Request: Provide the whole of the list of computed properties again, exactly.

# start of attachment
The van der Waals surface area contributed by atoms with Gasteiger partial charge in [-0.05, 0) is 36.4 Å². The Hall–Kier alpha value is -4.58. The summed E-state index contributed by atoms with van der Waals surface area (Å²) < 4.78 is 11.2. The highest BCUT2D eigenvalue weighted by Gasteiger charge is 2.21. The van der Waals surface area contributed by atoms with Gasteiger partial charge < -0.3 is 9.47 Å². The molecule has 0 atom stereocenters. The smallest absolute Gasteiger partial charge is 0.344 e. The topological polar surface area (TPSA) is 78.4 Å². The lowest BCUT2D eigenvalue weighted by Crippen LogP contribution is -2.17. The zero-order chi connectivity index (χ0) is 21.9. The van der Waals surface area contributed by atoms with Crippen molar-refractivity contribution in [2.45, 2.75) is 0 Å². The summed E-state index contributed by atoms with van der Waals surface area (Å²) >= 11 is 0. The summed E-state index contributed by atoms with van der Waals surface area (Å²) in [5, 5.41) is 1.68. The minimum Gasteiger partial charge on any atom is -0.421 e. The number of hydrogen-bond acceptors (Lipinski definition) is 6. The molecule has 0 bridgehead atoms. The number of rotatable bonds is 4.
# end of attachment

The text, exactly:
The van der Waals surface area contributed by atoms with Gasteiger partial charge in [-0.05, 0) is 36.4 Å². The Hall–Kier alpha value is -4.58. The summed E-state index contributed by atoms with van der Waals surface area (Å²) < 4.78 is 11.2. The highest BCUT2D eigenvalue weighted by Gasteiger charge is 2.21. The van der Waals surface area contributed by atoms with Gasteiger partial charge < -0.3 is 9.47 Å². The molecule has 0 atom stereocenters. The smallest absolute Gasteiger partial charge is 0.344 e. The topological polar surface area (TPSA) is 78.4 Å². The lowest BCUT2D eigenvalue weighted by Crippen LogP contribution is -2.17. The zero-order chi connectivity index (χ0) is 21.9. The van der Waals surface area contributed by atoms with Crippen molar-refractivity contribution in [2.45, 2.75) is 0 Å². The summed E-state index contributed by atoms with van der Waals surface area (Å²) >= 11 is 0. The summed E-state index contributed by atoms with van der Waals surface area (Å²) in [5, 5.41) is 1.68. The minimum Gasteiger partial charge on any atom is -0.421 e. The number of hydrogen-bond acceptors (Lipinski definition) is 6. The molecule has 0 bridgehead atoms. The number of rotatable bonds is 4.